The influence of contemporary flow regime on the geomorphology of the Sabie River, South Africa.
Heritage, GL, Broadhurst, LJ and Birkhead, AL 2001, 'The influence of contemporary flow regime on the geomorphology of the Sabie River, South Africa.' , Geomorphology, 38 (3-4) , pp. 197-211.Full text not available from this repository.
The existence of a channel-forming, 'dominant' or 'bankfull' discharge has been applied, with some success, to a variety of alluvial river systems in temperate areas. This paper presents the results of an investigation into the relationship between flow magnitude and frequency, and the geomorphological units of the Sabie River in the Mpumalanga Province, South Africa. The river is perennial, however, it exhibits an extreme seasonal flow regime. The river has been subject to incision (100,000-10,000 years ago), which exposed bedrock areas as topographic highs within a wide macro-channel. Zones of deposition have created alluvial sections resulting in a morphologically diverse river system. Stage-discharge relationships have been observed and constructed for 23 monitoring sites on the Sabie River. These have been used in conjunction with a 62-year calibrated simulated daily discharge record, to generate inundation frequencies for the morphological units present at each site. This includes results using annual maximum series data and time spans for activation, using the continuous daily flow data. The results reveal that the overall form of the cross-section is not related to a single channel-forming discharge, instead, a complex relationship exists whereby the section is influenced by the entire flow regime. The results do however suggest a poorly defined division of morphological units within the incised macro-channel, namely, those influenced by perennial, seasonal and infrequent flows. This relationship is best demonstrated by the morphological units associated with the perennial, active channels in alluvial sections, which correlate with the low flow regime (1-2-year return period on the annual maximum series), and larger macro-channel deposits which are related to rarer higher flows. Climatic wet and dry cycles, human influences and the physical effect of bedrock in the macro-channel further complicate the inundation pattern, resulting in disequilibrium conditions between channel form and contemporary flow regime on the Sabie River. Macro-channel sedimentary deposits, in particular, show no consistent relationship with a particular segment of the flow regime, being inundated by flows of between a 10- and 50-year return period.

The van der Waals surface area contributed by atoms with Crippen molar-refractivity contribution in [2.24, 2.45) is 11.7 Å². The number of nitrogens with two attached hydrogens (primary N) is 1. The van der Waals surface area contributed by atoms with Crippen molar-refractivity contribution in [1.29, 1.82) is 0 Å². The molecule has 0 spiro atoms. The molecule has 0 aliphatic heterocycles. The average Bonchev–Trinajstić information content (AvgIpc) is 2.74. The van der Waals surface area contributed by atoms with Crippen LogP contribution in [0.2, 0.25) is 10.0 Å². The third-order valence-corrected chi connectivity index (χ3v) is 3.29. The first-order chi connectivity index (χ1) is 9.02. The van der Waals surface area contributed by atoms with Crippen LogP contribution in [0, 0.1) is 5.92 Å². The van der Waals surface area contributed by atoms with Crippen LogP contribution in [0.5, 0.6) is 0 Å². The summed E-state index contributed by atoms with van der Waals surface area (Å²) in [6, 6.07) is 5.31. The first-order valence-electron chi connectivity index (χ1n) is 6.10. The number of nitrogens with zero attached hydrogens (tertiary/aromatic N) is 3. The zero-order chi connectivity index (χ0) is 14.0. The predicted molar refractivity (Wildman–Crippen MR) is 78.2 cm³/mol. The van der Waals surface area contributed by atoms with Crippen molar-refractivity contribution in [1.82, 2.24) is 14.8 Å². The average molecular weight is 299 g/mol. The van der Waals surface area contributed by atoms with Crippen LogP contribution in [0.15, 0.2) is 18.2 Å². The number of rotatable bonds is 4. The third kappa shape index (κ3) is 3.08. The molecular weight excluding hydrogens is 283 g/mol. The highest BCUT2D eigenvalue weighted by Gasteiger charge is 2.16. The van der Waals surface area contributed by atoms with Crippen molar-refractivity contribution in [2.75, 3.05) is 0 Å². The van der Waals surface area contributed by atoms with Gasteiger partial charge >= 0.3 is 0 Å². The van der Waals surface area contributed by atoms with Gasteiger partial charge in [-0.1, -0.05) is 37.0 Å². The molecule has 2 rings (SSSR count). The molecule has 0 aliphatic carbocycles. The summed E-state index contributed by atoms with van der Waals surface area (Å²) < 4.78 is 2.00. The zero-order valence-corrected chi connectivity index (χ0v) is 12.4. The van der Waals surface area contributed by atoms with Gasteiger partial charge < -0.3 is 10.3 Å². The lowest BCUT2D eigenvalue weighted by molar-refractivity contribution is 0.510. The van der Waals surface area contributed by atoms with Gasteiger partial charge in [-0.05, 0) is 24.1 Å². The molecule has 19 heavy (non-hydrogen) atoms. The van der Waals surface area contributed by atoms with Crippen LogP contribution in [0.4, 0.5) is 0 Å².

|Themes:||Subjects / Themes > G Geography. Anthropology. Recreation > GB Physical geography > GB0651 Hydrology. Water > GB0980 - GB2998 Ground and surface waters > GB1201 Rivers. Stream measurements|
Subjects / Themes > G Geography. Anthropology. Recreation > GB Physical geography > GB0400 Geomorphology. Landforms. Terrain
Subjects outside of the University Themes
|Schools:||Colleges and Schools > College of Science & Technology > School of the Built Environment|
|Journal or Publication Title:||Geomorphology|
|Depositing User:||H Kenna|
|Date Deposited:||09 Oct 2007 10:01|
|Last Modified:||27 Sep 2011 12:31|
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